Wilson:   We have to avoid the problem we had in the early days of Iraq, where we would succeed in running the insurgents out of one stronghold only to see them re-emerge elsewhere.  We must avoid the whack-a-mole game.

Nawaz:  The tribal nature of Aghan society will limit that problem considerably inside Afghanistan, as it’s almost impossible for outsiders to establish a support base in regions outside their base. Pashtuns, for example, cannot have a permanent foothold in non-Pashtun areas. The Taliban are Pashtun.

How will the Allies react?  Can the speech make much of a difference with them?

Wilson:   It appears now that Italy, Spain, and Poland will provide the biggest troop increases.  The Brits are already stepped up with more troops after the McChrystal report came out and should get credit for that.  The Australians — who aren’t in NATO, of course, but are part of ISAF — may also come through with a greater commitment today.  Other allies are also likely to announce increases, and in some cases – as in the Slovak Republic – allies may even double their commitment even if their overall numbers are not dramatic.

But will this be enough to avoid the tag that this is “Obama’s War”?  When General McChrystal asked for 40,000 additional troops, his request was to NATO, not just the United States.   If the U.S. plus European increase hits that target, it should be seen as a success.  But what’s the threshold of Allied commitment that makes it seem like a genuine international effort?

It’s especially problematic that the French and Germans have thus far been quiet given they are major actors in Afghanistan. The administration needs to avoid any perception that no new troops out of Paris and Berlin means  that they are not on board.  Therefore, what Sarkozy and Merkel say will be important.

If Washington can at least get them to “speak now, act later” (that is, endorse his decisions and announce greater commitments to be delievered at some point in the future  it should be enough.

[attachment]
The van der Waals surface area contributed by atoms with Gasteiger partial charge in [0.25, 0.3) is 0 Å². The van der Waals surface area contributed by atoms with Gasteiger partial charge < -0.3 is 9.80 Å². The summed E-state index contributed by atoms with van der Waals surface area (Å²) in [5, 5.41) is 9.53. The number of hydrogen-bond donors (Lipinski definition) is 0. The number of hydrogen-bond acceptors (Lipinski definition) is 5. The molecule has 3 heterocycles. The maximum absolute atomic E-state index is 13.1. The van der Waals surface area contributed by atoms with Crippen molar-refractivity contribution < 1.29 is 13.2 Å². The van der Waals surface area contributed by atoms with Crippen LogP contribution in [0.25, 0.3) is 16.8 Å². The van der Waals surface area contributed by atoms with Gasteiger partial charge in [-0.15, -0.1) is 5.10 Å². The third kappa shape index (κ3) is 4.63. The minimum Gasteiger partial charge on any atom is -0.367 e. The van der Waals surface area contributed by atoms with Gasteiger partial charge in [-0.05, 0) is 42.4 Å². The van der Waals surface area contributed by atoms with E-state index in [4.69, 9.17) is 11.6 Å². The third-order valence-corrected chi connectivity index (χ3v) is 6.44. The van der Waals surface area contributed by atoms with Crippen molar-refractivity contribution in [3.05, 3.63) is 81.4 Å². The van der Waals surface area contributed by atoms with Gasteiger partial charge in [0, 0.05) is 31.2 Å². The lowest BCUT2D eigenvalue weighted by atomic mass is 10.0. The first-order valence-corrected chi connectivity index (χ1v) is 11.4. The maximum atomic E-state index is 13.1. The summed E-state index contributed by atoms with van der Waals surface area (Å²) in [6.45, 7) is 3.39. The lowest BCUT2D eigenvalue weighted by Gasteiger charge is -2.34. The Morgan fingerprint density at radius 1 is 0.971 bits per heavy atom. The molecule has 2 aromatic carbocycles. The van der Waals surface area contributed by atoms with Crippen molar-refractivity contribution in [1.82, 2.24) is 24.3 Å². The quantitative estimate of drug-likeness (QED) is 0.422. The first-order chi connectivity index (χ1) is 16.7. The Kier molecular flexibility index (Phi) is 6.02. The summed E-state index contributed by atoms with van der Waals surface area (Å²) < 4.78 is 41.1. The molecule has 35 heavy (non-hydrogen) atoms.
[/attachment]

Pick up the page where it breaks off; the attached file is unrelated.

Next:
How should Obama address the emerging consensus that the Karzai government is corrupt and incompetent?

Wilson:  He must either demonstrate that he will hold Karzai accountable or that he will work around Kabul by focusing on the provincial level.  The administration may try both while putting a new emphasis on local levels. The trick is to avoid laying the seeds for future centrifugal forces by empowering a new generation of warlords.  But the options are limited.

Beyond that, the president can assuage some fears if he deftly handles the roll-out of the civilian effort.  It’s expected that the plan will emphasize handing control over to Afghan institutions and people.   Will there be a new structure for this handover?  New personnel?  Perhaps on theAfghan and American side.  Some of these details may not play out until the international conference in January.

Nawaz:  There’s not much that can be done in the near term on the corruption issue, especially among the Afghan police and army.  The people will fear the security forces regardless of whether they’re local or run from Kabul. Over time, better training and supervision and the presence of coalition forces may temper corruption somewhat.

James Joyner is managing editor of the Atlantic Council.

Related Experts: Damon Wilson